Situated about 20 miles out of Nevada City off a winding Highway 49, Ananda Village’s Crystal Hermitage Gardens can be a nice day trip for visitors from the Capital Region.
Those making the drive, however, will experience one of California’s best gardens, featuring the annual springtime tradition of 19,000 tulips blooming, unparalleled views of Tahoe National Forest and Yuba River Canyon, and a number of other areas to hike and explore.
“It is a little bit of a hoof,” says Mai Lee, who has handled Crystal Hermitage marketing since arriving at Ananda Village in 2017. “But for those people that make the trip, it’s become a family tradition. They really love and appreciate it.”
Even when the tulips aren’t blooming during the April-May window, Crystal Hermitage is a destination experience that has received accolades by AAA Magazine as a top garden to visit in the West.
The nearly 5-acre, multi-tiered garden area is part of the sprawling 880-acre Ananda Village community, founded in 1968. Lee says Ananda has more than 200 residents, including monks, nuns and adults with children, who are devotees of Paramahansa Yogananda, an influential teacher of yoga in the West and author of the spiritual classic “Autobiography of a Yogi.”
“My recommendation is to take it slow,” Lee says to those visiting. “If you’re going to drive a far distance to get here, spend the day, have lunch, pack a picnic, walk the trails, visit the gardens, do a meditation class. We’re a campus of elementary schools, farms, temples and retreat properties. There’s a lot to see and do.”
Inspired by the Butchart Gardens in British Columbia and other Italian gardens around the world, Crystal Hermitage employs a garden designer and two full-time gardeners to keep the flowers fresh. The property is operated with the help of hundreds of volunteers, while accommodating close to 50,000 visitors a year — around 20,000 of those coming during the month-long tulip bloom season, Lee says.
The gardens are open to the public all year, but tulip blooming season is the only period there’s a charge to visitors, Lee says. June begins the planting of new gardens, which includes the interplanting of 9,000-10,000 forget-me-nots and the blooming of peonies and other summer flowers.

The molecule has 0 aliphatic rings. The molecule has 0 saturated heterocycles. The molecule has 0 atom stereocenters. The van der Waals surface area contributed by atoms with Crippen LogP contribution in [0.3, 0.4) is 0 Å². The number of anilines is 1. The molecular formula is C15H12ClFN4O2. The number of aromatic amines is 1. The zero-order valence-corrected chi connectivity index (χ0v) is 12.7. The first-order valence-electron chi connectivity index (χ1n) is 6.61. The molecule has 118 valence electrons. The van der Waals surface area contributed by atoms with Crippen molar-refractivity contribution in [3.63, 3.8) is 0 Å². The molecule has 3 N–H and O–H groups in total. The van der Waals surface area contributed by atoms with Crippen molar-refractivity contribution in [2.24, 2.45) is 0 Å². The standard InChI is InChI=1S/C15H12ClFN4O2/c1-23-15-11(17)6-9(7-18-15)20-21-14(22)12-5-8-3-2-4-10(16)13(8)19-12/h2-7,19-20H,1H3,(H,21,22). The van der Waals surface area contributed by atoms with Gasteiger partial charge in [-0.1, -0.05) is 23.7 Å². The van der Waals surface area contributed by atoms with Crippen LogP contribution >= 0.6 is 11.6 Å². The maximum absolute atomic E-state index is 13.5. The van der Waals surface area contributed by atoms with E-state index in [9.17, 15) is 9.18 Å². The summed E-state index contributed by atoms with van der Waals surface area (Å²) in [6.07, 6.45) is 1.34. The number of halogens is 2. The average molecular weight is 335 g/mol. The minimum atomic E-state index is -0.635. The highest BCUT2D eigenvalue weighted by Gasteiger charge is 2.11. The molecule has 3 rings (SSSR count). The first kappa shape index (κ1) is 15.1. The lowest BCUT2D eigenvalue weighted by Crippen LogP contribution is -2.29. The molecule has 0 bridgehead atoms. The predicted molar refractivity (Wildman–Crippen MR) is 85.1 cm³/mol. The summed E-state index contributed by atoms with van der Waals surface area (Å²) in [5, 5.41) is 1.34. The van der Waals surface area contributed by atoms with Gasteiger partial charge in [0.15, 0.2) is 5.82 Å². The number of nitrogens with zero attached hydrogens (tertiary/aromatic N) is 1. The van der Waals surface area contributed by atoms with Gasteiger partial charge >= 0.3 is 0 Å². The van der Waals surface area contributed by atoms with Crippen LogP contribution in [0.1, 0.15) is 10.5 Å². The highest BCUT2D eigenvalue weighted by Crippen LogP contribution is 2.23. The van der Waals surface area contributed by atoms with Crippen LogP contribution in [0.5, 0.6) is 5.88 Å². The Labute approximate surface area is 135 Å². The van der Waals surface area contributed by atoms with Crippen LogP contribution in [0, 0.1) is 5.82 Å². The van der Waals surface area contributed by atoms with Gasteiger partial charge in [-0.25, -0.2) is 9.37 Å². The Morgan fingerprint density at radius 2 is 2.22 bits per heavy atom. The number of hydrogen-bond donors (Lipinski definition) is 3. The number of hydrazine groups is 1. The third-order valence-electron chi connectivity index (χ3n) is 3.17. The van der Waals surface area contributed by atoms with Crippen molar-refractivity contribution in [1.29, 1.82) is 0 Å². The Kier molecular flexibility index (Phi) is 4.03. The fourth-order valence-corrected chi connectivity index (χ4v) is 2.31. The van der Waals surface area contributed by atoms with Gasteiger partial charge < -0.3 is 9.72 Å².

“It’s not just the tulips that makes this garden so spectacular and interesting, it is the layering of all the different types of flowers that are in the garden along with the structural plants such as the Japanese maples and the dogwoods,” Lee says.
The gardens were initially designed for residents only. But about 15 years ago, founder Swami Kriyananda envisioned the public should enjoy them as well, Lee says.
“He said, ‘You know, this is going to be a world-class garden one day, and we should invite our neighbors to come and see it,’” says Lee, who lived at Ananda before she and her husband purchased a nearby property about a year ago.
The much-anticipated annual tulip bloom, featuring 108 pink, purple and yellow varieties this year, started late due to the snowy conditions at the site’s 2,500-foot elevation, and the season was extended to mid-May. “On March 28, the tulips were still buried under three feet of snow,” Lee says. “We’ve had some really interesting weather challenges this year.”
In addition to the gardens, visitors can hike trails that pass by pools, waterfalls and a chapel inspired by the Little Church of St. Francis of Assisi, or meditate and pray at Moksha Mandir, the final resting place of Ananda’s founder. Several public events and photo walks are held throughout the year. In nearby Ananda Village, there are park areas with picnic tables, a reception center, the Expanding Light Retreat and several businesses, including a market and deli.
The two-story Crystal Hermitage Guest House, complete with a kitchen, bath, two bedrooms and a meditation room, is available to rent for overnight stays.
“The goal of this garden is to give the public a place to appreciate and connect with each other and to experience God and spirituality through nature,” Lee says. “You can go to a sermon — and you probably will remember one or two sentences — but the sermon of Mother Nature is a deeper experience that will be with you forever.”
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